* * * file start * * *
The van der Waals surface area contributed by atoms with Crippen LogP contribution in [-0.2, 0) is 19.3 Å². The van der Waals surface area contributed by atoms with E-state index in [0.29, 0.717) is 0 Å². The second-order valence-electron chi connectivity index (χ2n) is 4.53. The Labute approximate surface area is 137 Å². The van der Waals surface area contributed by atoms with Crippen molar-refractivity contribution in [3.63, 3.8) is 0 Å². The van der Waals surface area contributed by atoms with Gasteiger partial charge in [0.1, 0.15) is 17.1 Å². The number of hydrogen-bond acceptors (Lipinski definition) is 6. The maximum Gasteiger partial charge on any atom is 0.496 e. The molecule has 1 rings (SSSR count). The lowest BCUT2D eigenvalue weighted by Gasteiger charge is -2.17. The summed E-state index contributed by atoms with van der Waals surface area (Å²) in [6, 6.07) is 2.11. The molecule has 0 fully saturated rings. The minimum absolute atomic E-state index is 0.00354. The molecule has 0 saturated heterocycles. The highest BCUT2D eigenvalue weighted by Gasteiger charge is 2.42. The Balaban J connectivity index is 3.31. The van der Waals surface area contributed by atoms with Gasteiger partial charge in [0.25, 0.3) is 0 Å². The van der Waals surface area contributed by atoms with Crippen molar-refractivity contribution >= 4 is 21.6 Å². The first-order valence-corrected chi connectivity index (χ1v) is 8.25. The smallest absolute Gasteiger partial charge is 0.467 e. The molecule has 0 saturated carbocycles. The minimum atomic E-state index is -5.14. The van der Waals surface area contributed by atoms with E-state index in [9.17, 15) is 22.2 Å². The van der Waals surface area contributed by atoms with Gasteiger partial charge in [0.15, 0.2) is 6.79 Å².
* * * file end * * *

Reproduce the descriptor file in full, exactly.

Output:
The van der Waals surface area contributed by atoms with Crippen LogP contribution in [-0.2, 0) is 19.3 Å². The van der Waals surface area contributed by atoms with E-state index in [0.29, 0.717) is 0 Å². The second-order valence-electron chi connectivity index (χ2n) is 4.53. The Labute approximate surface area is 137 Å². The van der Waals surface area contributed by atoms with Crippen molar-refractivity contribution in [3.63, 3.8) is 0 Å². The van der Waals surface area contributed by atoms with Gasteiger partial charge in [0.1, 0.15) is 17.1 Å². The number of hydrogen-bond acceptors (Lipinski definition) is 6. The maximum Gasteiger partial charge on any atom is 0.496 e. The molecule has 1 rings (SSSR count). The lowest BCUT2D eigenvalue weighted by Gasteiger charge is -2.17. The summed E-state index contributed by atoms with van der Waals surface area (Å²) in [6, 6.07) is 2.11. The molecule has 0 fully saturated rings. The minimum absolute atomic E-state index is 0.00354. The molecule has 0 saturated heterocycles. The highest BCUT2D eigenvalue weighted by Gasteiger charge is 2.42. The Balaban J connectivity index is 3.31. The van der Waals surface area contributed by atoms with Gasteiger partial charge in [0.25, 0.3) is 0 Å². The van der Waals surface area contributed by atoms with Crippen molar-refractivity contribution >= 4 is 21.6 Å². The first-order valence-corrected chi connectivity index (χ1v) is 8.25. The smallest absolute Gasteiger partial charge is 0.467 e. The molecule has 0 saturated carbocycles. The minimum atomic E-state index is -5.14. The van der Waals surface area contributed by atoms with E-state index in [9.17, 15) is 22.2 Å². The van der Waals surface area contributed by atoms with Gasteiger partial charge in [0.15, 0.2) is 6.79 Å².